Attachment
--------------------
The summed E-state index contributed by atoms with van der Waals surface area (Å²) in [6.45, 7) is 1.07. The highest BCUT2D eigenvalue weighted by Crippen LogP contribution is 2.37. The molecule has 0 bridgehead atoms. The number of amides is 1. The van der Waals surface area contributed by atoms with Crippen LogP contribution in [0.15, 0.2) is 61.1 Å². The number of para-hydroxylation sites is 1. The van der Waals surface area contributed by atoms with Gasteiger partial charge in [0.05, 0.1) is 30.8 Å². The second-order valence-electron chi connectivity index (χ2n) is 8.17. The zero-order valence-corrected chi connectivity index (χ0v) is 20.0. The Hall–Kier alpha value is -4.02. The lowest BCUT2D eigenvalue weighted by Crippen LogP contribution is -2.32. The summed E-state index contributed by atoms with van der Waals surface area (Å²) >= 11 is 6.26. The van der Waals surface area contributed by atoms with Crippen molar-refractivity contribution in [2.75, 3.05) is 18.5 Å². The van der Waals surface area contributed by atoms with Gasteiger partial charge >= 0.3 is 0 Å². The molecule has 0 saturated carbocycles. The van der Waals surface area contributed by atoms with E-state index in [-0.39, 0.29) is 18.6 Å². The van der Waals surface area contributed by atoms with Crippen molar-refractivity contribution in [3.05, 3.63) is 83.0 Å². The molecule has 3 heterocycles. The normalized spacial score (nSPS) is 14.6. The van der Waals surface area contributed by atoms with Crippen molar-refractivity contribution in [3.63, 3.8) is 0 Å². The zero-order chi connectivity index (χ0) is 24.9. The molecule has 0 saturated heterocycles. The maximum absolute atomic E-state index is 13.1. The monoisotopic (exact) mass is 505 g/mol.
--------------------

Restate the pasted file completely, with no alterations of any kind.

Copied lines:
The summed E-state index contributed by atoms with van der Waals surface area (Å²) in [6.45, 7) is 1.07. The highest BCUT2D eigenvalue weighted by Crippen LogP contribution is 2.37. The molecule has 0 bridgehead atoms. The number of amides is 1. The van der Waals surface area contributed by atoms with Crippen LogP contribution in [0.15, 0.2) is 61.1 Å². The number of para-hydroxylation sites is 1. The van der Waals surface area contributed by atoms with Gasteiger partial charge in [0.05, 0.1) is 30.8 Å². The second-order valence-electron chi connectivity index (χ2n) is 8.17. The zero-order valence-corrected chi connectivity index (χ0v) is 20.0. The Hall–Kier alpha value is -4.02. The lowest BCUT2D eigenvalue weighted by Crippen LogP contribution is -2.32. The summed E-state index contributed by atoms with van der Waals surface area (Å²) >= 11 is 6.26. The van der Waals surface area contributed by atoms with Crippen molar-refractivity contribution in [2.75, 3.05) is 18.5 Å². The van der Waals surface area contributed by atoms with Gasteiger partial charge >= 0.3 is 0 Å². The molecule has 0 saturated carbocycles. The van der Waals surface area contributed by atoms with E-state index in [-0.39, 0.29) is 18.6 Å². The van der Waals surface area contributed by atoms with Crippen molar-refractivity contribution in [3.05, 3.63) is 83.0 Å². The molecule has 3 heterocycles. The normalized spacial score (nSPS) is 14.6. The van der Waals surface area contributed by atoms with Crippen molar-refractivity contribution in [3.63, 3.8) is 0 Å². The zero-order chi connectivity index (χ0) is 24.9. The molecule has 0 saturated heterocycles. The maximum absolute atomic E-state index is 13.1. The monoisotopic (exact) mass is 505 g/mol.